Miller, a high school junior who placed second in the competition, was inspired by his parents, David and Gina Miller, to participate in the competition. His desire to pursue an engineering career and explore Georgia Tech’s engineering programs motivated him to design a career pathways model for aerospace engineering.

Third place winner Collins, son of Kevin and Sara Collins, conducted an interview with a mechanical engineer to learn life lessons from a professional engineer. The sophomore noted that participation in the challenge gave him a deepened understanding of the skills required to excel in the mechanical engineering field.

“Science, technology, engineering and mathematics play a very important role in the career pathway program because they are aligned to the Georgia Performance Standards (GPS), help students in completing their chosen pathway and help to prepare them for a rewarding post-secondary career,” said Horace Williams, CTAE director. “I hope my students will participate in the 2011 Buzz Cup Challenge.”

In partnership with Albany Technical College and the Southwest Georgia Agribusiness Consortium, Georgia Tech has been supporting the future workforce development needs of biotechnology and agribusiness companies through Georgia’s CTAE program and economic development-sponsored programs through the Georgia Work Ready Regional program. Grady County has been striving to earn “Georgia Work Ready” Community status. To be designated a Certified Work Ready Community, the county must drive current workers of the available workforce to earn Work Ready Certificates, demonstrate a commitment to improving public high school graduation rates and build community commitment for meeting these goals.

For more information on the Buzz Cup Challenge and how students can get involved, please contact Hortense Jackson at 229-430-4327 or ude.hcetag.etavonninull@noskcaj.esnetroh.

About Enterprise Innovation Institute:

The Georgia Tech Enterprise Innovation Institute helps companies, entrepreneurs, economic developers and communities improve their competitiveness through the application of science, technology and innovation. It is one of the most comprehensive university-based programs of business and industry assistance, technology commercialization and economic development in the nation.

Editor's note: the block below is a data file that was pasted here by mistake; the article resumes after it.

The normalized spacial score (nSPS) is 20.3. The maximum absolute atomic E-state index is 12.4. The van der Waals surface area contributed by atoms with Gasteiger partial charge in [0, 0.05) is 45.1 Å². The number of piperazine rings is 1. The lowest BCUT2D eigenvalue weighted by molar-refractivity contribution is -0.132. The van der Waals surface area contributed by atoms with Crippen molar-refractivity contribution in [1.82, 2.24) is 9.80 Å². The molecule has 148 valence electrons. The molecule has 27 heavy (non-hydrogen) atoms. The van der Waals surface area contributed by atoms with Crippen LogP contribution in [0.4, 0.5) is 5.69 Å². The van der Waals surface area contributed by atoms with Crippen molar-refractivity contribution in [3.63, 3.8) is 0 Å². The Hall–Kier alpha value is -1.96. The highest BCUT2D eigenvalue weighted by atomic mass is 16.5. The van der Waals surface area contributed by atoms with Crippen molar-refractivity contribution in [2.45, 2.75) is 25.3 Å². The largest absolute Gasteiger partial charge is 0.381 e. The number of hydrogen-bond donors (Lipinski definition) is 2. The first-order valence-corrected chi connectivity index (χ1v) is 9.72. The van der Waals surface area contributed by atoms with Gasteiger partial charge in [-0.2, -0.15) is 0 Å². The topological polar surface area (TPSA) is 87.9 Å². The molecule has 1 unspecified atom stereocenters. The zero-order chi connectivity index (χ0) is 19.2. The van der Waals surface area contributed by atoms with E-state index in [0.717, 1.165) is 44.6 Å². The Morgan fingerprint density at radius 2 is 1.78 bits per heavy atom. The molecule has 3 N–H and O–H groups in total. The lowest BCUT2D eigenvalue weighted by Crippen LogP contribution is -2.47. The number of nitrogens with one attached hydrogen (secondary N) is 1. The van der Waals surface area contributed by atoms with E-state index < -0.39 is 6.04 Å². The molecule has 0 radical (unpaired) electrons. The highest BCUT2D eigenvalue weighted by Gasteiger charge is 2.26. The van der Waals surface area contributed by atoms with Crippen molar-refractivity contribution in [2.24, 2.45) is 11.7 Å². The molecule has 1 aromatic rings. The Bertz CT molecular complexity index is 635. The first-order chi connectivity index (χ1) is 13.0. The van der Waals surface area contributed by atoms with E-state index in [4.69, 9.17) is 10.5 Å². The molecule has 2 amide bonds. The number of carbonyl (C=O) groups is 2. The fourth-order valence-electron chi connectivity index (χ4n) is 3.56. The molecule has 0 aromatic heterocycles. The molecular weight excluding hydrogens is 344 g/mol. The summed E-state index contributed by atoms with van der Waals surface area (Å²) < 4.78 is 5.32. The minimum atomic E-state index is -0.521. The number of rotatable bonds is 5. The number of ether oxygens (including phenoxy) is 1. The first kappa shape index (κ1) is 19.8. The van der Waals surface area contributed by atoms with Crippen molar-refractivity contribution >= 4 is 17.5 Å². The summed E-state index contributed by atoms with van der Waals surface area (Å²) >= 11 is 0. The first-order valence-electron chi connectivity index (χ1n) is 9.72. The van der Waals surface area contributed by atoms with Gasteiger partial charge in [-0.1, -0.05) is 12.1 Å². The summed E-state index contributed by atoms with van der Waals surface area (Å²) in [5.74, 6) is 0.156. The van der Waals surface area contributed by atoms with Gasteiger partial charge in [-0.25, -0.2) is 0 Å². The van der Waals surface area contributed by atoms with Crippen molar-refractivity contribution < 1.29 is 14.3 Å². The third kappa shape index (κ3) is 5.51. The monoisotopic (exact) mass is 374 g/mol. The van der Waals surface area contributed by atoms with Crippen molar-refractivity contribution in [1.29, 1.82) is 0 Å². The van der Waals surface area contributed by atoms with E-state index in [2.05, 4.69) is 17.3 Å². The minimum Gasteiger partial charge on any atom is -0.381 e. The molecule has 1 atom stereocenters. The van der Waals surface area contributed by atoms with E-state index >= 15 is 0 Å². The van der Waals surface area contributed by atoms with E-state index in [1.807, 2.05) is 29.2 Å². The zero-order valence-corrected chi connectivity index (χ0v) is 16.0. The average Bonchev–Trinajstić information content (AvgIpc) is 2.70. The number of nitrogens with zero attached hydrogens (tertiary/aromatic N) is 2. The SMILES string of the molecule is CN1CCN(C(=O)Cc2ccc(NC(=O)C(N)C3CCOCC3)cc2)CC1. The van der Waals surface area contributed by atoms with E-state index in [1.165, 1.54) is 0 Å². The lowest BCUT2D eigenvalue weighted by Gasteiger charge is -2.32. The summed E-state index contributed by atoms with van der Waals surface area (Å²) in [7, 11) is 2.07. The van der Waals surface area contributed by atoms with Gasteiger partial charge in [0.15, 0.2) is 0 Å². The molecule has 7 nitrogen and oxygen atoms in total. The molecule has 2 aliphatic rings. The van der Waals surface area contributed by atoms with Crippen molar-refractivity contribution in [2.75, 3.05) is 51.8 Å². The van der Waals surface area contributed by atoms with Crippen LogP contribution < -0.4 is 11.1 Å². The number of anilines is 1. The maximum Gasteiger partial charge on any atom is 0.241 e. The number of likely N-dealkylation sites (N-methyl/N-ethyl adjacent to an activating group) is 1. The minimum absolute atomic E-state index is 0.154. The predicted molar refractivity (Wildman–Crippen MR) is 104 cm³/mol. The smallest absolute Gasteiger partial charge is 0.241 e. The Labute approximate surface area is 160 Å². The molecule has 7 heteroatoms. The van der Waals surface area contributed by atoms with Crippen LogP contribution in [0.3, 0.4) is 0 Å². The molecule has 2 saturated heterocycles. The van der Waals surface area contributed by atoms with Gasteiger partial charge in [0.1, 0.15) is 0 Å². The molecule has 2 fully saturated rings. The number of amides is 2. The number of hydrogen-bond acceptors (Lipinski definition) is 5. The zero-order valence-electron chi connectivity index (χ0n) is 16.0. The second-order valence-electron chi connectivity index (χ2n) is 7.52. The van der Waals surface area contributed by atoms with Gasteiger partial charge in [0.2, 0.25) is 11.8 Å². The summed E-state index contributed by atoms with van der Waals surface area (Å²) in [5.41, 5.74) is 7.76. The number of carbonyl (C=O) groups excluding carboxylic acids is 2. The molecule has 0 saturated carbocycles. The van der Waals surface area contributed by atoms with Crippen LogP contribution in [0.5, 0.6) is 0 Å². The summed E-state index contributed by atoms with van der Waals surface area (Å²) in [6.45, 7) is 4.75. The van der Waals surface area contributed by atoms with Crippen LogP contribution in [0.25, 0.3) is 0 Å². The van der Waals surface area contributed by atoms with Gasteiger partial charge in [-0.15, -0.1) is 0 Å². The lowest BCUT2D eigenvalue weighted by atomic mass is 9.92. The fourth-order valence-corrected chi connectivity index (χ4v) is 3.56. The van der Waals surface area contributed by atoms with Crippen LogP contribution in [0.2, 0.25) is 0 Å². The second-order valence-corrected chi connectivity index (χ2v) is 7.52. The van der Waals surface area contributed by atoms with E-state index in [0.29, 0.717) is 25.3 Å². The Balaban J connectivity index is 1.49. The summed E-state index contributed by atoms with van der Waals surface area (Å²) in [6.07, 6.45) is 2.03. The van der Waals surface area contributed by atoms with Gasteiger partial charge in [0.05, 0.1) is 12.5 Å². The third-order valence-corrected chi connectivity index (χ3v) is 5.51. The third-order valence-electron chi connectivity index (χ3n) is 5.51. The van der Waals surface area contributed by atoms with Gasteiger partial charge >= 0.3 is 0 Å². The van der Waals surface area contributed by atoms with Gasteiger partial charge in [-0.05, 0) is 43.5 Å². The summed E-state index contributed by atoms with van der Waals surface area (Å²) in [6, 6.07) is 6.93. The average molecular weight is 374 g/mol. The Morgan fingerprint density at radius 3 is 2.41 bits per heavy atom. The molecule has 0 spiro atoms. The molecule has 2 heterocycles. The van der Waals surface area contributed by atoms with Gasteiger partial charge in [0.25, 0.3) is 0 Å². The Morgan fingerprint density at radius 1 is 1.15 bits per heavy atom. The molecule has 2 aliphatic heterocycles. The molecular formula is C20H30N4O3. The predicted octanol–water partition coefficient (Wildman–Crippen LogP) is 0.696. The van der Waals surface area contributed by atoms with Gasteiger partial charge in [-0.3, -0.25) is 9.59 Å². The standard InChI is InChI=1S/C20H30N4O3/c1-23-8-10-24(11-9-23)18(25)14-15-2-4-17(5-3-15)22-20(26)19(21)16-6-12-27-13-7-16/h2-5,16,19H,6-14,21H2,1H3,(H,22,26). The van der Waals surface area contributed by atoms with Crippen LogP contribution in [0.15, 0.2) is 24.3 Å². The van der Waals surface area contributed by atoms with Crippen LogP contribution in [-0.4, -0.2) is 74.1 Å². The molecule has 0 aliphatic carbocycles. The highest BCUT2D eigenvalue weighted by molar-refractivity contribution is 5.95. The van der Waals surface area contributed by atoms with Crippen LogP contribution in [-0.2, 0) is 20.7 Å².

Research News & Publications Office

Enterprise Innovation Institute

Georgia Institute of Technology

75 Fifth Street, N.W., Suite 314

Atlanta, Georgia 30308 USA

Media Relations Contact: John Toon (404-894-6986); E-mail (ude.hcetag.etavonninull@noot.nhoj).

Survey: County Needs More Health Services

A new survey conducted by Georgia Tech’s Enterprise Innovation Institute shows a community need in Cherokee County for transportation to health services and more mental health care.Cherokee was one of four counties studied by Georgia Tech for the Regional Data Mapping Pilot Project. The projects’ goal was to gauge the needs of the county to see how organizations could better serve residents.

In addition to Cherokee, the project studied Butts, Clayton and Rockdale counties. The counties were selected for their range of demographic, cultural and economic characteristics.

Read more: Cherokee Tribune – Survey County needs more health services

Community Nonprofits Assess Needs with EI2 Assistance

CONYERS — Members of local nonprofits gathered Tuesday to find ways to better identify and address community needs through a unique data mapping project conducted by Georgia Tech’s Enterprise Innovation Institute.

Rockdale is one of four counties targeted by the mapping project, which collected data on various layers including information from the latest U.S. Census, labor and housing statistics and interviews with community leaders. The other counties are Cherokee, Clayton and Butts.

The project is a partnership between the Atlanta Community Food Bank, Families First Kaiser Permanente of Georgia, the Community Foundation for Greater Atlanta and the United Way of Metropolitan Atlanta.